Olmedo, José Joaquín de (1780–1847)
Olmedo, José Joaquín de (1780–1847)
An Ecuadorian statesman, neoclassical poet, and lawyer, Olmedo was born on March 20, 1780, in Guayaquil and completed a law degree at the University of San Marcos in Lima in 1805. One of the American deputies elected to the first Spanish Cortes in 1810, he served as secretary the deputies' assembly and participated in the writing of the Liberal Constitution of 1812. He returned to Ecuador in 1816 and was a deputy of the Peruvian Congress. Simon Bolívar appointed him diplomatic agent to the European courts (Great Britain and France), and Olmedo stayed in London until 1828.
He returned to Ecuador and headed the provisional government formed at Guayaquil in October 1820 that liberated the Audiencia of Quito in 1822. When the Republic of Colombia was disbanded he was elected vice president of the Republic of Ecuador. But he resigned to become prefect of Guayas province in 1830, president of the 1835 Constituent Congress, and member of the triumvirate of Liberals that ousted Juan José Flores in March 1845.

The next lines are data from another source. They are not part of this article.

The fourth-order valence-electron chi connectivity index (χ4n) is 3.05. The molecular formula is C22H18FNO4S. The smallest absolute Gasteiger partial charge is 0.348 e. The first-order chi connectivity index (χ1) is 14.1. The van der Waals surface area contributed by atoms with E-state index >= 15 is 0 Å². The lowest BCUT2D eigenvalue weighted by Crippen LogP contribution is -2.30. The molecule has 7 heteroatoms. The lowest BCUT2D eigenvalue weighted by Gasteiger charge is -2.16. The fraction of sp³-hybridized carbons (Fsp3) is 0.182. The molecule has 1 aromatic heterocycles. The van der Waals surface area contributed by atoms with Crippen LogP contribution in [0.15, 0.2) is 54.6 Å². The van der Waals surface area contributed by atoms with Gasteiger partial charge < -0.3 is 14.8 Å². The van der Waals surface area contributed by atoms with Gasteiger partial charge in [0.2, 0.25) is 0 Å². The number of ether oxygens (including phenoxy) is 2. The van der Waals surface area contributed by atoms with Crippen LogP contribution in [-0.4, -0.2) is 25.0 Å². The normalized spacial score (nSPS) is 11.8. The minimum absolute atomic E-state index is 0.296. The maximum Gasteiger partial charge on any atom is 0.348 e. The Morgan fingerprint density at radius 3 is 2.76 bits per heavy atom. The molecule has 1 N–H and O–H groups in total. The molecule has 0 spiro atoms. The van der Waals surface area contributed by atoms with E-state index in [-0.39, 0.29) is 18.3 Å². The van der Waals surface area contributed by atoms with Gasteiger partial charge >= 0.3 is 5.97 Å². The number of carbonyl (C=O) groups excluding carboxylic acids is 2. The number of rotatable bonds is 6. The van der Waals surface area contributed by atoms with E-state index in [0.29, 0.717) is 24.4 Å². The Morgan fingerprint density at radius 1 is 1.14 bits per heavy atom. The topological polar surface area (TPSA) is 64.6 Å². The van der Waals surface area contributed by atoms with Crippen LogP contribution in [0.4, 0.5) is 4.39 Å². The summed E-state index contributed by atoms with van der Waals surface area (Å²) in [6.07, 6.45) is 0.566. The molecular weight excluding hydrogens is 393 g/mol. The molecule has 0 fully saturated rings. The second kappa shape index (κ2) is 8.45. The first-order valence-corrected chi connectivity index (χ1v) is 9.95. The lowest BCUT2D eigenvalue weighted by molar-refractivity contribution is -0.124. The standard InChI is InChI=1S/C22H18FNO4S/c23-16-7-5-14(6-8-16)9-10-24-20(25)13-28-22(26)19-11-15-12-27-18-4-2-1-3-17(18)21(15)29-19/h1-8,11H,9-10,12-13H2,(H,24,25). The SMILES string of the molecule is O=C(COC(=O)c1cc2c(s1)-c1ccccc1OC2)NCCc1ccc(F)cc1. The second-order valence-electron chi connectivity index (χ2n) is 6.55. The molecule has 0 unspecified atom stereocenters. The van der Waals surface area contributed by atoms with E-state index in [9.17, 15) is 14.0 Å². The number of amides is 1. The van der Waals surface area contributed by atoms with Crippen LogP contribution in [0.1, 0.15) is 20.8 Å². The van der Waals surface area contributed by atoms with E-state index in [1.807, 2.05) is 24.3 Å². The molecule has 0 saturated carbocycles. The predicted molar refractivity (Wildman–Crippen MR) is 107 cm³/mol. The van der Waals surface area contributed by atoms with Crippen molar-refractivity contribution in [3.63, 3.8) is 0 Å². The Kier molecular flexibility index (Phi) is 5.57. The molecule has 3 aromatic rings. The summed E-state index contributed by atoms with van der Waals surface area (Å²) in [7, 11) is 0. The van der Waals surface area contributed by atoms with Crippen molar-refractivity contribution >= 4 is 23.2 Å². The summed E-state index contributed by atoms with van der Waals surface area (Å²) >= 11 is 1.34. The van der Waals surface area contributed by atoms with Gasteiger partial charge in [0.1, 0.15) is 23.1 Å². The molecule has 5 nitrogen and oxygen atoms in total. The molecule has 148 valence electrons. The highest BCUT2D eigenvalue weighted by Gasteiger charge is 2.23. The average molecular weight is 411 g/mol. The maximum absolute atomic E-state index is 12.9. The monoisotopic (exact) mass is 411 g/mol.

Olmedo was one of the great lyric poets of the nineteenth century. From 1802 to 1847 he wrote close to one hundred poetic compositions, the most famous of which are "La victoria de Junín: Canto a Bolívar" (1825) and "Al General Flores, vencedor en Miñarica" (1835). His complete works were published in Valparaíso (1848), Paris (1853), and Mexico (1862). He is considered, along with Andrés Bello, an outstanding member of the Spanish American Enlightenment. He died on February 19, 1847.
Andrade Reimers, Luis. Olmedo el estadista. Quito: Editorial Ediguías, 1993.
Conway, Christopher. "Gender, Empire, and Revolution in 'La victoria de Junín.'" Hispanic Review 69, no. 3 (Summer 2001): 299-317.
Espinosa Pólit, Aurelio. Olmedo en la historia y en las letras. Quito: Editorial Casa de la Cultura Ecuatoriana, 1980.
Rosero, Rocío. José Joaquín Olmedo: ¿Patriota, político o desertor? 1800–1847. Quito: Eskeletra, 1994.
Smith, Carolyn F. "The Sacred-Historical Role of the Inca in Olmedo's 'Canto a Bolívar.'" Hispania 56 (April 1973): 212-216.
Linda Alexander RodrÍguez
Will H. Corral
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